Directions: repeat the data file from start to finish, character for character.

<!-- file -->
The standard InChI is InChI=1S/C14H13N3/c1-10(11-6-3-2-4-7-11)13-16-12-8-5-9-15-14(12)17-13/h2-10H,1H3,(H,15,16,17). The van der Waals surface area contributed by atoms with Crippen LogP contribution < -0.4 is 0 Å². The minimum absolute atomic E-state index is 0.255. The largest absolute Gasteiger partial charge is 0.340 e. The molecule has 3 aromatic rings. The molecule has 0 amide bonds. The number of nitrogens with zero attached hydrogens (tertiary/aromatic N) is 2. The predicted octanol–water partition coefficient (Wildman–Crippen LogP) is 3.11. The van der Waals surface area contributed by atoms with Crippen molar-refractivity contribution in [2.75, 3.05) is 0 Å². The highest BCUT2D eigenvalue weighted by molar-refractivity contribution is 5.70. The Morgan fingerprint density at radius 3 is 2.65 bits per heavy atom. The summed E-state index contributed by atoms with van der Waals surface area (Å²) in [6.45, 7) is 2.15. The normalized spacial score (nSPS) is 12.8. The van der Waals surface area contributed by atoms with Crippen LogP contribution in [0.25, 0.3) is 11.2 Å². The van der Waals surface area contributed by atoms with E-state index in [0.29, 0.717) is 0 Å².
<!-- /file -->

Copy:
The standard InChI is InChI=1S/C14H13N3/c1-10(11-6-3-2-4-7-11)13-16-12-8-5-9-15-14(12)17-13/h2-10H,1H3,(H,15,16,17). The van der Waals surface area contributed by atoms with Crippen LogP contribution < -0.4 is 0 Å². The minimum absolute atomic E-state index is 0.255. The largest absolute Gasteiger partial charge is 0.340 e. The molecule has 3 aromatic rings. The molecule has 0 amide bonds. The number of nitrogens with zero attached hydrogens (tertiary/aromatic N) is 2. The predicted octanol–water partition coefficient (Wildman–Crippen LogP) is 3.11. The van der Waals surface area contributed by atoms with Crippen molar-refractivity contribution in [2.75, 3.05) is 0 Å². The highest BCUT2D eigenvalue weighted by molar-refractivity contribution is 5.70. The Morgan fingerprint density at radius 3 is 2.65 bits per heavy atom. The summed E-state index contributed by atoms with van der Waals surface area (Å²) in [6.45, 7) is 2.15. The normalized spacial score (nSPS) is 12.8. The van der Waals surface area contributed by atoms with Crippen LogP contribution in [0.25, 0.3) is 11.2 Å². The van der Waals surface area contributed by atoms with E-state index in [0.29, 0.717) is 0 Å².